I'm Michel Martin and this is TELL ME MORE from NPR News. Later, we want to hear about why a federal judge has rejected a nearly multibillion dollar settlement - sorry, a multimillion dollar settlement that the NFL reached with former players. We'll hear what that could mean going forward. But first, we want to talk about a new report from the Pew Research Center that finds that only 80 percent of African-Americans are Internet users compared with 87 percent of whites.
This is TELL ME MORE from NPR News. I'm Michel Martin. Coming up, some corners of the Internet are melting down because of a reported shortage of Velveeta. And don't try to act like you don't know what that is. We'll talk about the history of the ooey, gooey stuff and why, in a buffalo mozzarella world, we still like it. But first, to football. This is golden time for pro-football lovers. Two teams will book their tickets to the Super Bowl this weekend after a long season of hard hits.
Finally today, I'd like to end the program where we started: talking about poverty. We, like a lot of other people in the news business have been talking about poverty a lot this week and last.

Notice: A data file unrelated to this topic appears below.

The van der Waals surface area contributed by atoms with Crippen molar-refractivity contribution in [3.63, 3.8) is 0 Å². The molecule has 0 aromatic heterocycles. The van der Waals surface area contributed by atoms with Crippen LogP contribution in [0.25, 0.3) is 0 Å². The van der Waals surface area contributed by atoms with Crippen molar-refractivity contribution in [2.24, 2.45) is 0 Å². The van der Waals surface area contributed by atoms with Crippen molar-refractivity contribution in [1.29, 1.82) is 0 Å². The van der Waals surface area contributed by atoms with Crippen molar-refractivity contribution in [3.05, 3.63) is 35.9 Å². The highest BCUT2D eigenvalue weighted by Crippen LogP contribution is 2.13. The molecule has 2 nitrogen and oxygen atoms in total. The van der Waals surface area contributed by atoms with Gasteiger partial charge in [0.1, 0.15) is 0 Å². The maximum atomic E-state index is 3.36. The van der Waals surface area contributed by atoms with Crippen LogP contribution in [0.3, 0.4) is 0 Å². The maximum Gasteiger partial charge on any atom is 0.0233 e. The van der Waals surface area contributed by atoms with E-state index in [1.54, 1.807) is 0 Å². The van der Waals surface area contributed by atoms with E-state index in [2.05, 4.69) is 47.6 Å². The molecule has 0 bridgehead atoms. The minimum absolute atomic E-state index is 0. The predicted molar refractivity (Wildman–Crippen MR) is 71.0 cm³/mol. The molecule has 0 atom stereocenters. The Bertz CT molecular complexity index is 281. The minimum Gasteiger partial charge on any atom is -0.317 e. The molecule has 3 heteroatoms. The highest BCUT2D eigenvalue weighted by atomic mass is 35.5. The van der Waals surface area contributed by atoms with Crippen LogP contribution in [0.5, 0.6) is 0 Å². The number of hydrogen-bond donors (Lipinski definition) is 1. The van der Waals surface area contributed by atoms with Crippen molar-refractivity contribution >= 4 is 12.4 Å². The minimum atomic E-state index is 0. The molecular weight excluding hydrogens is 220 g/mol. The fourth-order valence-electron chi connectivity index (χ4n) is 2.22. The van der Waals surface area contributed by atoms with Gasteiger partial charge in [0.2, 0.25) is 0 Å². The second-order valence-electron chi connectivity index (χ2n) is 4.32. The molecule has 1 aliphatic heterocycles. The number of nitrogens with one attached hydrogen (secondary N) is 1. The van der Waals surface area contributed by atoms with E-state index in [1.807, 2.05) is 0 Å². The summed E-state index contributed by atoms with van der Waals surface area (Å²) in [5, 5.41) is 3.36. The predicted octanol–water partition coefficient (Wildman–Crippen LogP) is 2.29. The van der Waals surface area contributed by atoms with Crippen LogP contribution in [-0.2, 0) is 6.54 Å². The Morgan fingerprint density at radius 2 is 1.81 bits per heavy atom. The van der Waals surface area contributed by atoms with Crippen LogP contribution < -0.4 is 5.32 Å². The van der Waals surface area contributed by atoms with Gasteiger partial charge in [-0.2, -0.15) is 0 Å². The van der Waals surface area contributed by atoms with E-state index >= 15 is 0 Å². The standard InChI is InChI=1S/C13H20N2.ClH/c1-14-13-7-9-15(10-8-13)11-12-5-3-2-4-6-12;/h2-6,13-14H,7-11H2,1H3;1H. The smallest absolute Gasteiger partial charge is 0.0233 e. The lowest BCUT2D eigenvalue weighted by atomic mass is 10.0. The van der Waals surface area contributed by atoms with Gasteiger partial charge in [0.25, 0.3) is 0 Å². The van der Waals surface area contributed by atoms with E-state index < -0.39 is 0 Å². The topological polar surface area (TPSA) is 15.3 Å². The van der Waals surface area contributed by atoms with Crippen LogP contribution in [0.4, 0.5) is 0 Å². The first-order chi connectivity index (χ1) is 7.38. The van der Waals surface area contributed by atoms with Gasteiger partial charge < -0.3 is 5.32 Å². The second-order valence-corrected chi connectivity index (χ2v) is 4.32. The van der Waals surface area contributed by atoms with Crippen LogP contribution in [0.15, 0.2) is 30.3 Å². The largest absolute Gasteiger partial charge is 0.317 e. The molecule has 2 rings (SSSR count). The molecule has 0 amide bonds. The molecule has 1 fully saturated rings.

We're doing this because we have something called a news peg — which is a fancy word for a reason to talk about something we want to talk about anyway. And that news peg is the 50th anniversary of President Lyndon Johnson's first State of the Union address, when he said this:
"This administration today, here and now, declares unconditional war on poverty in America."
Originally published on Wed January 15, 2014 10:50 am
Several donor nations have each pledged tens of millions of dollars for civilians affected by Syria's civil war.
The pledges, including $500 million from Kuwait and $380 million from the U.S., came Wednesday at the start of a conference in Kuwait City to raise money for the humanitarian suffering caused by the more than two years of fighting. The U.N. wants $6.5 billion for the effort to assist Syrian refugees. It's the largest-ever appeal for a single crisis.
The maritime watchdog says there were 264 strikes against shipping worldwide last year — a drop of 40 percent since attacks peaked in 2011. And there were just 15 attacks off the coast of Somalia; by comparison, that same area saw 75 attacks in 2012 and 237 the year before.